The multiple successful COVID-19 vaccines that were so rapidly developed and widely deployed during the coronavirus pandemic were lifesavers. They prevented COVID-19 from killing millions more people and marked a remarkable scientific advance in the pace at which the world can respond to an outbreak of a novel viral disease.
But there’s still one crucial thing missing from the current armoury of medical defences against viruses like SARS-CoV-2: none of the safe and effective COVID-19 vaccines we have today is able to efficiently prevent people from becoming infected. The vaccines do not always block the virus. They do not stop disease transmission.
Since breaking the chains of viral transmission is critical to stopping outbreaks of epidemics before they expand into deadly pandemics, CEPI is now embarking on a new project that will use so-called “human challenge” studies to discover how best to design effective vaccines that will provide a particular type of immunity – mucosal immunity – that can stop viruses from infecting the body in the first place.
Challenge trials can be used to assess vaccine candidates and vaccine technology under very specific circumstances, because they involve deliberately infecting healthy volunteers with a virus to establish whether, and how, an experimental vaccine works.
But as Christine Dahlke, CEPI’s Translational Immunology Lead, explains, research using human challenge studies, also known as Controlled Human Infection Models (CHIM), “has very specific features that can provide us with new and deeper insights for understanding vaccines – specifically mucosal vaccines – compared to other types of trials.”
“Currently available COVID-19 vaccines have been effective in reducing illness and death, but not in reducing transmission of the virus. That’s why it’s crucial that we improve our understanding of how transmission of such viruses can be blocked using vaccines,” she adds.
Dahlke’s team at CEPI has this week issued a Call for Proposals, in collaboration with European Union’s Horizon Europe program, for research teams interested in creating or leading an expert consortium to establish a human-challenge-model platform to test novel mucosal vaccine candidates against betacoronaviruses – the sub-family of coronaviruses that includes the SARS-CoV-2 virus as well as the MERS coronavirus that causes Middle East Respiratory Syndrome and also seasonal coronaviruses.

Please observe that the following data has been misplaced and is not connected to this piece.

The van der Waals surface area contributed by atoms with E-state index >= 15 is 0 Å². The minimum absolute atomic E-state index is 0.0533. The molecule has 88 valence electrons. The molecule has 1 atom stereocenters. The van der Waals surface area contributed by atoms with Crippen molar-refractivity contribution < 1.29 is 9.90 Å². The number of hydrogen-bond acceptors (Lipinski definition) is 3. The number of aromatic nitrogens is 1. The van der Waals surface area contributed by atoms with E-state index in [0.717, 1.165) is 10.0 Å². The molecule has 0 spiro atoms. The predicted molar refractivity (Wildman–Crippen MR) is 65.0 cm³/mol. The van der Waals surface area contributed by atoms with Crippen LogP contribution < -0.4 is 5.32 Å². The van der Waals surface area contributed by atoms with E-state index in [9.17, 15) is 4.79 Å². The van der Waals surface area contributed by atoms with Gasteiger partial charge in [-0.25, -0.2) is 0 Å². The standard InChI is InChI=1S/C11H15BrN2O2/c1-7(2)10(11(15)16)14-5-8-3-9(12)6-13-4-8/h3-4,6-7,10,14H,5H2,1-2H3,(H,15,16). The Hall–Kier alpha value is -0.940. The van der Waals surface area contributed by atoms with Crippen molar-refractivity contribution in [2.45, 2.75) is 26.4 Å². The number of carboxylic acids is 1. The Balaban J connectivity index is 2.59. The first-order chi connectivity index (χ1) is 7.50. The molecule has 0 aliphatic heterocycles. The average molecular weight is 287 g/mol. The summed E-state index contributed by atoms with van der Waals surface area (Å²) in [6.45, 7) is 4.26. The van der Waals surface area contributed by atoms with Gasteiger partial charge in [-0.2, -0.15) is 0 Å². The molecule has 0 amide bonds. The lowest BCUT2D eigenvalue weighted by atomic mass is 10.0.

And since almost all viral respiratory diseases in humans get in via mucosal surfaces such as through saliva during eating and drinking, through breathing in droplets via the nose and mouth, or through sexual contact, it also makes sense that insights gained in these studies could be important for a wide range of pathogenic viral threats.
There’s no question that large clinical trials and real-world follow-up studies are the gold-standard approach for establishing the efficacy and effectiveness of coronavirus and other vaccines once they are developed and safety-tested. But such research cannot pick up specific immune markers that could be clues to how a vaccine might be designed to produce transmission-blocking mucosal immunity.
Human challenge studies, on the other hand, offer scientists the chance to monitor participants on an hour-by-hour and day-by-day basis to check whether they have become infected, how, and what their immune system is doing in response.
“What the world needs to be able to take the next steps towards creating infection-stopping vaccines is reliable data on, and established, standardised markers for mucosal immunity,” says Dahlke.
“With controlled human infection studies, scientists have the participants on site for approximately two weeks, they know the dose of the challenge virus, and they can take a lot of samples, frequently, from mucosal areas – in other words from saliva, from nasal swabs and so on – so they can get really good insights into what is going on.”
CEPI will fund up to two multi-country networks to take on this research, with the aim being to establish collaborative groups, processes and procedures to conduct human challenge studies at the highest levels of safety, quality, reliability and reproducibility.
“Ultimately, the best outcome would be for these networks to establish harmonized processes to test and compare vaccines and identify promising vaccine candidates that induce mucosal immunity and protect against infection,” says Dahlke. “Fighting epidemics and pandemics is possible with disease-reducing vaccines, but it would be faster and more effective if we also had vaccines that can stop viral spread.”
To find out more, and apply for CEPI’s Call for Proposals, click here